Saturn's rings consist of a huge number of water ice particles, with a tiny addition of rocky material. They form a flat disk, as the result of an interplay of angular momentum conservation and the steady loss of energy in dissipative inter-particle collisions. For particles in the size range from a few centimeters to a few meters, a power-law distribution of radii, $\\sim r^{-q}$ with $q \\approx 3$, has been inferred; for larger sizes, the distribution has a steep cutoff. It...
Pisane, Kelly L.; Despeaux, Emily C.; Seehra, Mohindar S.
2015-01-01
The role of particle size distribution inherently present in magnetic nanoparticles (NPs) is examined in considerable detail in relation to the measured magnetic properties of oleic acid-coated maghemite ({\\gamma}-Fe$_2$O$_3$) NPs. Transmission electron microscopy (TEM) of the sol-gel synthesized $\\gamma$-$Fe$$_2$$O$$_3$ NPs showed a log-normal distribution of sizes with average diameter $$= 7.04 nm and standard deviation $\\sigma$= 0.78 nm. Magnetization, $M$, vs. temperature (2 K to 350 K) o...
FT-IR process monitoring of metal powder temperature and size distribution
Energy Technology Data Exchange (ETDEWEB)
Rosenthal, P.A.; Cosgrove, J.E.; Haigis, J.R.; Markham, J.R.; Solomon, P.R.; Farquharson, S. [Advanced Fuel Research, Inc., East Hartford, CT (United States); Morrison, P.W. Jr. [Case Western Univ., Columbus, OH (United States). Dept. of Materials Science; Ridder, S.D.; Biancaniello, F.S. [National Inst. of Standards and Technology, Gaithersburg, MD (United States)
1995-12-31
The authors have developed in-situ infrared sensors for on-line measurements of particle size distributions and temperatures during the manufacture of metal powders produced by the supersonic inert gas molten atomization technique. The sensors are based on novel applications of Fourier transform infrared spectroscopy and advanced numerical analysis techniques based on sound physical models. The authors have demonstrated the ability to measure the infrared transmission and emission of a hot molten particle stream. They have also identified a promising mathematical approach which deconvolves particle size distributions from extinction spectra.
Kempes, Christopher P; Dooris, William; West, Geoffrey B
2015-01-01
In the face of uncertain biological response to climate change and the many critiques concerning model complexity it is increasingly important to develop predictive mechanistic frameworks that capture the dominant features of ecological communities and their dependencies on environmental factors. This is particularly important for critical global processes such as biomass changes, carbon export, and biogenic climate feedback. Past efforts have successfully understood a broad spectrum of plant and community traits across a range of biological diversity and body size, including tree size distributions and maximum tree height, from mechanical, hydrodynamic, and resource constraints. Recently it was shown that global scaling relationships for net primary productivity are correlated with local meteorology and the overall biomass density within a forest. Along with previous efforts, this highlights the connection between widely observed allometric relationships and predictive ecology. An emerging goal of ecological...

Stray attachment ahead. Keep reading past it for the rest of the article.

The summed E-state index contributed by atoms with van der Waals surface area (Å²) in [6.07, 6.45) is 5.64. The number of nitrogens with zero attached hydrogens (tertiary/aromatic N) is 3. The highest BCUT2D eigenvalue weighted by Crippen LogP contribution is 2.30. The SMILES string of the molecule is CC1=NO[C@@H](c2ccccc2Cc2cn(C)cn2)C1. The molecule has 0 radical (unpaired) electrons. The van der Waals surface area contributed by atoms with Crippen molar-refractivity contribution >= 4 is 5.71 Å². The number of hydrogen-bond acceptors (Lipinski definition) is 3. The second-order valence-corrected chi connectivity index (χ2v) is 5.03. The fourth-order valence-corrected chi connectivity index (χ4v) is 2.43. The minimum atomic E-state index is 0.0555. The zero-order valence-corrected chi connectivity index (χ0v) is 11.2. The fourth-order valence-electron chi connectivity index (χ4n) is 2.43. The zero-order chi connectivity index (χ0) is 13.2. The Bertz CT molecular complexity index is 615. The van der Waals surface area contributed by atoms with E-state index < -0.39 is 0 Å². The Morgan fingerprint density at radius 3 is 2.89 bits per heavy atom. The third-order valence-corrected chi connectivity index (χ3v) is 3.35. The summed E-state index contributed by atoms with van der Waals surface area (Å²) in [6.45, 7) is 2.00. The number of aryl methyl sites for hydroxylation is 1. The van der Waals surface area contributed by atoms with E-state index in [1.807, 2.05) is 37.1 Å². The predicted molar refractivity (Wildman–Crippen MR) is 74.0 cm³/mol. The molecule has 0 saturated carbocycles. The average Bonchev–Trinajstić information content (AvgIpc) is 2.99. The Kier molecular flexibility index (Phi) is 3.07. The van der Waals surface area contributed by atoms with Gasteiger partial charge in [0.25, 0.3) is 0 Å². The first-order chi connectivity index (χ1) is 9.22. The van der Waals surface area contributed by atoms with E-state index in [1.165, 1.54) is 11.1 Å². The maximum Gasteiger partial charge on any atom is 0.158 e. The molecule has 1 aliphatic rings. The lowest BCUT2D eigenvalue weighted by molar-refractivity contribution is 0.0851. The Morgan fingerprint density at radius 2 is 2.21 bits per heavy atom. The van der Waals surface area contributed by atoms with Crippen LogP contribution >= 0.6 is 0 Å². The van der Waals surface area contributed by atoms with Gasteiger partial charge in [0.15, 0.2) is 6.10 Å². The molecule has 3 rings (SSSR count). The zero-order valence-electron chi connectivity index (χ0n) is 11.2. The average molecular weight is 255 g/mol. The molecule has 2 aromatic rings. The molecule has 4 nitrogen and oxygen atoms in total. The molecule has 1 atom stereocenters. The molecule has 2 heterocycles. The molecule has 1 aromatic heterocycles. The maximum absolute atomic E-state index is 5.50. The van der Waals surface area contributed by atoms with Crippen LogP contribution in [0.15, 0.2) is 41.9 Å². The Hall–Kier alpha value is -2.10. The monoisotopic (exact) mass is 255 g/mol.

Size distribution and waiting times for the avalanches of the Cell Network Model of Fracture
Villalobos, Gabriel; Linero, Dorian L; Muñoz, Jose D
2010-01-01
The Cell Network Model is a fracture model recently introduced that resembles the microscopical structure and drying process of the parenchymatous tissue of the Bamboo Guadua angustifolia. The model exhibits a power-law distribution of avalanche sizes, with exponent -3.0 when the breaking thresholds are randomly distributed with uniform probability density. Hereby we show that the same exponent also holds when the breaking thresholds obey a broad set of Weibull distributions, and that the humidity decrements between successive avalanches (the equivalent to waiting times for this model) follow in all cases an exponential distribution. Moreover, the fraction of remaining junctures shows an exponential decay in time. In addition, introducing partial breakings and cumulative damages induces a crossover behavior between two power-laws in the avalanche size histograms. This results support the idea that the Cell Network Model may be in the same universality class as the Random Fuse Model.
Géhin, Evelyne; Ramalho, Olivier; Kirchner, Séverine
Human indoor activities generate airborne particles which contribute to the increase of aerosol concentration levels in the home. The particle size distribution emission rate was measured for 18 different activities (burning candle or incense, cooking, spray use, computer printing and household cleaning). The particle emission rate was calculated from concentration measurements with a DMS500 (CAMBUSTION) in an experimental chamber (2.36 ± 0.05 m 3). The results showed that ultrafine particles are emitted during these activities and the lowest number distribution mode was 6 nm for one of the burning candles. All the cooking activities had similar emissions with a mode between 20 and 40 nm. The measured size distributions were represented in a database by the sum of 1, 2 or 3 lognormal distributions. The measured total emission rate ranged between 0.06 × 10 10 and 13.10 × 10 10 s -1 and the highest emission rate was measured for the self cleaning oven program (pyrolysis).